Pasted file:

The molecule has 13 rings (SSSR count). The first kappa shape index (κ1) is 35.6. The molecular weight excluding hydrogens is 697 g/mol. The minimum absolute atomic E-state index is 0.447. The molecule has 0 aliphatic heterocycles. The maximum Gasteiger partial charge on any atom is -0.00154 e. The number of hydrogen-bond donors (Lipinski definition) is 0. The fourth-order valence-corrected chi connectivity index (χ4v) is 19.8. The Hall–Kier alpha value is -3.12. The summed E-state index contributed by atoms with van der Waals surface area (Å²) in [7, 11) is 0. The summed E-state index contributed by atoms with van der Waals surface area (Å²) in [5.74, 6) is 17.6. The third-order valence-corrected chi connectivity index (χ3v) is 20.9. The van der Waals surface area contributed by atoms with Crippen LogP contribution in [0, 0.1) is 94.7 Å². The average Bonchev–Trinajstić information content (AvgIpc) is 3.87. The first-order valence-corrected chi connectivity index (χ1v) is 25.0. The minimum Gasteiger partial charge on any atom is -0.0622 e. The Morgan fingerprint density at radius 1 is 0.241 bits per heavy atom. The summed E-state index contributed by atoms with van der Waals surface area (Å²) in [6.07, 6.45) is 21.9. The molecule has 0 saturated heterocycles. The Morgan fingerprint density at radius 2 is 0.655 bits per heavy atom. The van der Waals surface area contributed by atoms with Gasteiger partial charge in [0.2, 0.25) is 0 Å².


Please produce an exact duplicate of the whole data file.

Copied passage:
The molecule has 13 rings (SSSR count). The first kappa shape index (κ1) is 35.6. The molecular weight excluding hydrogens is 697 g/mol. The minimum absolute atomic E-state index is 0.447. The molecule has 0 aliphatic heterocycles. The maximum Gasteiger partial charge on any atom is -0.00154 e. The number of hydrogen-bond donors (Lipinski definition) is 0. The fourth-order valence-corrected chi connectivity index (χ4v) is 19.8. The Hall–Kier alpha value is -3.12. The summed E-state index contributed by atoms with van der Waals surface area (Å²) in [7, 11) is 0. The summed E-state index contributed by atoms with van der Waals surface area (Å²) in [5.74, 6) is 17.6. The third-order valence-corrected chi connectivity index (χ3v) is 20.9. The van der Waals surface area contributed by atoms with Crippen LogP contribution in [0, 0.1) is 94.7 Å². The average Bonchev–Trinajstić information content (AvgIpc) is 3.87. The first-order valence-corrected chi connectivity index (χ1v) is 25.0. The minimum Gasteiger partial charge on any atom is -0.0622 e. The Morgan fingerprint density at radius 1 is 0.241 bits per heavy atom. The summed E-state index contributed by atoms with van der Waals surface area (Å²) in [6.07, 6.45) is 21.9. The molecule has 0 saturated heterocycles. The Morgan fingerprint density at radius 2 is 0.655 bits per heavy atom. The van der Waals surface area contributed by atoms with Gasteiger partial charge in [0.2, 0.25) is 0 Å².